- A collection of exquisite R&B from one of the best.
- "Sophisticated dance music." That's how Patrice Rushen describes the music she and her contemporaries were making in the late '70s when she was signed to Elektra Records. The label was looking to flesh out its new pop/jazz division and Rushen, 23 years old and already a virtuoso jazz pianist and arranger, was ready to add pop to her expanding repertoire of musical styles. She explained her shift from technical jazz to pop in her appearance on Soul Train, saying she saw music's turn toward "getting back to the groove again," with the kind of dance-oriented rhythms and gyrating basslines of '60s funk getting new life at the dawn of the '80s.
Always the prolific composer, Rushen released five albums in her seven years at Elektra. A selection of these recordings have been rereleased on Remind Me: The Classic Elektra Recordings 1978-1984. The compilation features more than 90 minutes of Rushen's most radio-friendly R&B. Like her mentor, Quincy Jones, another multi-instrumentalist who burst into pop from the world of jazz, she used her skills to seek out the best collaborators to bring her compositions to life. With many of her songs calling for a full brass ensemble on top of percussion, backing vocals and the works, many pieces list over a dozen collaborators. Unlike Quincy, she was also the voice and the face of her own songs. It was on Patrice, the first album released by Elektra in 1978, that Rushen introduced her voice. "Music Of The Earth," originally released on Patrice and the first track on Remind Me, is a successful balancing act between Rushen's breezy doo-wopping, an indelibly funky guitar and a brassy melody. Rushen leaned further into pop with her 1979 release, Pizzaz, with catchy hooks and plenty of handclaps on highlights like "Haven't You Heard."
The '80s brought a marked difference in Rushen's sound, aligning with a wave of change for dance music at large. Synthesizers had been used since the '60s, but it was the dance music frenzy of the '80s that saw synths used in every recording studios. "I was looking at different ways to experiment with the sounds on my records. We now had synths readily available, which widened the palette and colours available to us," says Rushen, who often refers to music in chromatic terms. Straight From The Heart, released in 1982, features liberal use of synthesizers, always at the hands of Rushen herself. It's the album that propelled her into the limelight, earning her two Grammy nominations for "Forget Me Nots" and "Number One," both of which appear on this compilation. Despite not being universally loved upon release (neither secured the Grammy, and Village Voice critic Robert Christgau wrote it off with casual misogyny, referring to the work and artist alternatively as "one dancey vamp" and "nouveau ingenue"), this work has aged remarkably well. "Forget Me Nots" was heavily sampled by Will Smith on the theme song for 1997's Men In Black. Having your song hijacked by Smith and a CGI alien might feel like a blow to sophistication, but her repertoire outshines it. The compilation's dance tunes overshadow the slow jams, and these dance tracks—without a shred of irony—still slap.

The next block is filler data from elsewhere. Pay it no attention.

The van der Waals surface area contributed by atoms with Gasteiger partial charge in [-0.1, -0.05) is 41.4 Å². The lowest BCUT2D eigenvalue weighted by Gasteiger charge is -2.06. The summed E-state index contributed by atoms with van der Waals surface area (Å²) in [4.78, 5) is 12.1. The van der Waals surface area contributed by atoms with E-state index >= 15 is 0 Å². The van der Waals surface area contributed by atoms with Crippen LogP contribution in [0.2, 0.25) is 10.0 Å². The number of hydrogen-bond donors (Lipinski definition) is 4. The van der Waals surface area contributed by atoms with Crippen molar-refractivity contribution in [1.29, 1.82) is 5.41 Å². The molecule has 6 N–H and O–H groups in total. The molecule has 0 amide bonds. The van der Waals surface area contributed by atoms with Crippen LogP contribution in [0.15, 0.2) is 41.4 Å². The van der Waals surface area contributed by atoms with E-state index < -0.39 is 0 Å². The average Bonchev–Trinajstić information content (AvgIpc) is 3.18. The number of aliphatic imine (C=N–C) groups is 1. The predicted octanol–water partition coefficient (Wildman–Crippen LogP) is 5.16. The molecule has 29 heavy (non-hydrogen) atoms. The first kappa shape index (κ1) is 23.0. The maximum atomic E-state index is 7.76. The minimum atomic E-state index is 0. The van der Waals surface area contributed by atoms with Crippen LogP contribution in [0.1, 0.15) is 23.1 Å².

Some fans insist Rushen would have reached Prince levels of fame had she continued making pop albums (she knew Prince personally, but the comparison also refers to their respective positions as musical auteurs). She notes that "it is very gratifying to have a hit, but much more gratifying when that song is based upon true feelings and personal satisfaction." After leaving Elektra in 1984, Rushen stepped away from the Billboard 100 spotlight, going back to jazz and beginning a university teaching career that continues to this day. But Rushen's pop culture reach extends further than her time at Elektra, as well as beyond Men In Black. "Remind Me," which lends its title to this compilation, also off of Straight To The Heart, has been sampled almost 100 times, by the likes of Junior M.A.F.I.A., Mary J. Blige and Grandmaster Flash. She finds the continued relevance of her work in pop as "the highest compliment I could ever be paid." Remind Me proves that, among all of the one-hit wonders and superficial dance trends of 40 years ago, there is also pop that endures.
01. Music Of The Earth
02. Let's Sing A Song Of Love
03. Haven't You Heard (12-inch Version)
04. Patrice Rushen feat. D.J. Rogers (LP Version)
05. When I Found You
06. Forget Me Nots (12-inch Version)
07. Look Up! (Long Version)
08. Number One (12-inch Version)
09. Where There Is Love
10. Never Gonna Give You Up (Won't Let You Be)
11. All We Need
12. Remind Me (LP Version)
13. Settle For My Love
14. Feels So Real (Won't Let Go) (12-inch Version)
15. To Each His Own